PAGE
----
Fewer Heart Attacks After Drop in Hormone Therapy UseLast Updated: April 27, 2009. The drop in the use of hormone replacement therapy in 2002 has resulted in a noticeable decrease in acute myocardial infarction among women aged 40 to 79 since then, according to a report released online March 23 in advance of publication in the journal Medical Care.
MONDAY, April 27 (HealthDay News) -- The drop in the use of hormone replacement therapy (HRT) in 2002 has resulted in a noticeable decrease in acute myocardial infarction among women aged 40 to 79 since then, according to a report released online March 23 in advance of publication in the journal Medical Care.
Kanaka D. Shetty, M.D., of Stanford University in Stanford, Calif., and colleagues used hospital discharge data and death records from the Healthcare Cost and Utilization Project's Nationwide Inpatient Sample, and national surveys of medication usage to assess the relationships between the use of HRT, stroke and heart attack deaths and hospitalizations in U.S. women aged 40 to 79. In a natural experiment, the changes in hospitalization and death rates were compared pre- and post-2002, the year that HRT use dropped off sharply because of suspected cardiovascular risk.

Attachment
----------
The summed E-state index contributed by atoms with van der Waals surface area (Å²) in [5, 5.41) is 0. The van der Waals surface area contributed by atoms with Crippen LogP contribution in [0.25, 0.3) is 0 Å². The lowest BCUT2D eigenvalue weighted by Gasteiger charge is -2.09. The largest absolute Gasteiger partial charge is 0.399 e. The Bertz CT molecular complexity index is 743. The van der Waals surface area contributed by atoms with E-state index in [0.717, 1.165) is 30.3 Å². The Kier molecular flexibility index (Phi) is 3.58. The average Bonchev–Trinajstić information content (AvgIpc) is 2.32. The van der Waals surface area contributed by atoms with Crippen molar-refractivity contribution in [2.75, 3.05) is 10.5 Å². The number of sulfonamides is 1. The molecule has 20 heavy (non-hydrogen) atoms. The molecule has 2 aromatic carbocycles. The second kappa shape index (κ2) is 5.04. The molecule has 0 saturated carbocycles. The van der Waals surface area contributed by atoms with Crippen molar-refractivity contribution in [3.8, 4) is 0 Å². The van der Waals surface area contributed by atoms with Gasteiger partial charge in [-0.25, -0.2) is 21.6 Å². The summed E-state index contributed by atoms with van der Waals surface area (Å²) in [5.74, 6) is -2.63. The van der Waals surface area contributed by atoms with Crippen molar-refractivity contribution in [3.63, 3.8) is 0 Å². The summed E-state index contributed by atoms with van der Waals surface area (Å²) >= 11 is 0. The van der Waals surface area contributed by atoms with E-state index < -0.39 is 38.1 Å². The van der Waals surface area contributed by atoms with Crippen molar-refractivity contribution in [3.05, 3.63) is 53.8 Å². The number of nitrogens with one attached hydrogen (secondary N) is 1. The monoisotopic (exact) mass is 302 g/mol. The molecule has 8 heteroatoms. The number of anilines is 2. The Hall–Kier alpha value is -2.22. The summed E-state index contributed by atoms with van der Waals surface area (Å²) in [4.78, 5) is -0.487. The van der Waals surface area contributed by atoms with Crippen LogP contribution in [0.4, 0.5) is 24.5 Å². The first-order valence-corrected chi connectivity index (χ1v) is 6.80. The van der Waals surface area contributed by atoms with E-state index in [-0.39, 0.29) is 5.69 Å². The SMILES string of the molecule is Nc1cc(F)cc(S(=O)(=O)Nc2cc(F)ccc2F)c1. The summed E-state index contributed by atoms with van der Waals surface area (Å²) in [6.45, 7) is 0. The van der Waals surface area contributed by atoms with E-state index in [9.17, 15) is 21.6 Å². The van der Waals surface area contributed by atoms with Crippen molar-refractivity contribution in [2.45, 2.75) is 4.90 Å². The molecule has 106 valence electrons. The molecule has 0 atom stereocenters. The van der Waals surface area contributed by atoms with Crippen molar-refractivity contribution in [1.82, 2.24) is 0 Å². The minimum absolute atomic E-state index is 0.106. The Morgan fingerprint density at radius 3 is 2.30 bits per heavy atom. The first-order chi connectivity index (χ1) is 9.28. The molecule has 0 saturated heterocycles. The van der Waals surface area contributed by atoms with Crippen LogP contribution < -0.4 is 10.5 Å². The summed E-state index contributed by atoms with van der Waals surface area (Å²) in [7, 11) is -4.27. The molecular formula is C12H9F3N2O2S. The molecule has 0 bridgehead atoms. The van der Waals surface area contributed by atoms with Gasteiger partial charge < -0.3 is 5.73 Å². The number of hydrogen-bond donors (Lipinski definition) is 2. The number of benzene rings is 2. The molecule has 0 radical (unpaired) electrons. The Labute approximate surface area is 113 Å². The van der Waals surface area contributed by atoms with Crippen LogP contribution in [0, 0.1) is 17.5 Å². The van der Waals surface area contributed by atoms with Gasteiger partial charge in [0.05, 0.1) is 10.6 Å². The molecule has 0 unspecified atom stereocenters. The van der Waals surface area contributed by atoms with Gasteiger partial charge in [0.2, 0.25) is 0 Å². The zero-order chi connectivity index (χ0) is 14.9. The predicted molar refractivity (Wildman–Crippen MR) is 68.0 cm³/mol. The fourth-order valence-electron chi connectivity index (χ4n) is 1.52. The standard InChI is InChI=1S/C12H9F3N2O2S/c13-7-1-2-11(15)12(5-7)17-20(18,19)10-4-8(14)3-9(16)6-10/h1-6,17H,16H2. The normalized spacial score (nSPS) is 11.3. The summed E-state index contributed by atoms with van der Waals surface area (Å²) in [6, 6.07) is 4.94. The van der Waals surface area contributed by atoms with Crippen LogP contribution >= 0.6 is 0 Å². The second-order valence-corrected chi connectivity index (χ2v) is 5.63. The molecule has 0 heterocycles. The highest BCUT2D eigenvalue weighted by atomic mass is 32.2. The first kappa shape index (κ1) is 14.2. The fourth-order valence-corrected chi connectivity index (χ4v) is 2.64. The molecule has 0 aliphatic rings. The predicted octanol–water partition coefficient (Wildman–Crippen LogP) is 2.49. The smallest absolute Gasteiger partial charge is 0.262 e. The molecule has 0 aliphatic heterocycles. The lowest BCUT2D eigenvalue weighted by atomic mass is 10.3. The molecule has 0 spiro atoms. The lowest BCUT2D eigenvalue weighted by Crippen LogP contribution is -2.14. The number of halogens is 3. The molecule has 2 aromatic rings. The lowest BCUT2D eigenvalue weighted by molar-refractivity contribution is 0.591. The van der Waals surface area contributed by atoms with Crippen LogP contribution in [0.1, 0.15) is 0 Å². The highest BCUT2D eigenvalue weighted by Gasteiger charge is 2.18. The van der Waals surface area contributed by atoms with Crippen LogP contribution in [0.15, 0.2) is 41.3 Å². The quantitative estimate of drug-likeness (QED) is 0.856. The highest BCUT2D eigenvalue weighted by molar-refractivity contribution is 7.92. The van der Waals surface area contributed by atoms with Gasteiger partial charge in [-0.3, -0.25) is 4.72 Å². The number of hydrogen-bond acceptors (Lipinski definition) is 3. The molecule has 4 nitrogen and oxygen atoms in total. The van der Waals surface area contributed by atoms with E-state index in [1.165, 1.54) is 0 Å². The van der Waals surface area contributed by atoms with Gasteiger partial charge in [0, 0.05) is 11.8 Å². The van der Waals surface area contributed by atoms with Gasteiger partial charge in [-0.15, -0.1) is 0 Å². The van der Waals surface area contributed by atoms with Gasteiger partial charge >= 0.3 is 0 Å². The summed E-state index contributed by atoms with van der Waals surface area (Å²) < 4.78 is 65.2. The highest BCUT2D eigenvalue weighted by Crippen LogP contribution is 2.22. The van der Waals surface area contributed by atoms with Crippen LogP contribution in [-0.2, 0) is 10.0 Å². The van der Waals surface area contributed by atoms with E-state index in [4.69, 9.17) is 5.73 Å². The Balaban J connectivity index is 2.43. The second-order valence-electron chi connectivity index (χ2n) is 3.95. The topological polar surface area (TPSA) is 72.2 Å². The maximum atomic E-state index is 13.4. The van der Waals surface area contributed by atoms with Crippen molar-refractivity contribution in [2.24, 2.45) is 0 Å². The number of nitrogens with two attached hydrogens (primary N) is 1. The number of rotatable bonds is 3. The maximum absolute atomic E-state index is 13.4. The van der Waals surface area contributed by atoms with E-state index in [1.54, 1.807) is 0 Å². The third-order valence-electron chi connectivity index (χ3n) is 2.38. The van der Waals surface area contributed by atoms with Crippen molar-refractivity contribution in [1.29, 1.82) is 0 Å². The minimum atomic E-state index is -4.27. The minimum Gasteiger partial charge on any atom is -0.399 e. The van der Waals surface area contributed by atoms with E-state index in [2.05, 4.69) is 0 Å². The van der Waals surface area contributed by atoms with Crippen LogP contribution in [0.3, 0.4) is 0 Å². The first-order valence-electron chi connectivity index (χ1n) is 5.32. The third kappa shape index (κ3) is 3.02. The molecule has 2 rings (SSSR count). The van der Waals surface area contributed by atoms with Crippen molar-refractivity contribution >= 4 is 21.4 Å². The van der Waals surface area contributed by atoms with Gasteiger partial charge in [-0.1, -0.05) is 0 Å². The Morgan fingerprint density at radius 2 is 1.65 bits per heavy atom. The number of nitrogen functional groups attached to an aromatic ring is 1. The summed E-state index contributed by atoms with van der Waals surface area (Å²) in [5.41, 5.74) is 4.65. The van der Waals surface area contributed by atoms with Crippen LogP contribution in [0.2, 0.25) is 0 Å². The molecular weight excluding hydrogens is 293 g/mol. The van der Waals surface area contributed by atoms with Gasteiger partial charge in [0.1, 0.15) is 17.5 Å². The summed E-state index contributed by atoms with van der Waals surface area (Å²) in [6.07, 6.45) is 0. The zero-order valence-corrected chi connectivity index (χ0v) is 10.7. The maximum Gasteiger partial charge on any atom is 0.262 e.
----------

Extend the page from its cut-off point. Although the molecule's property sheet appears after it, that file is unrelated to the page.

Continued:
The researchers found that the decrease in HRT use was associated with a decrease in the incidence of heart attack after 2002 (-0.0025 or -25 events/10,000 person-years), but they discerned no statistically significant changes in hospitalizations or deaths from stroke.
"Our results suggest that observational data can provide correct inferences on clinical outcomes in the overall population if a suitable natural experiment is identified," the authors write.
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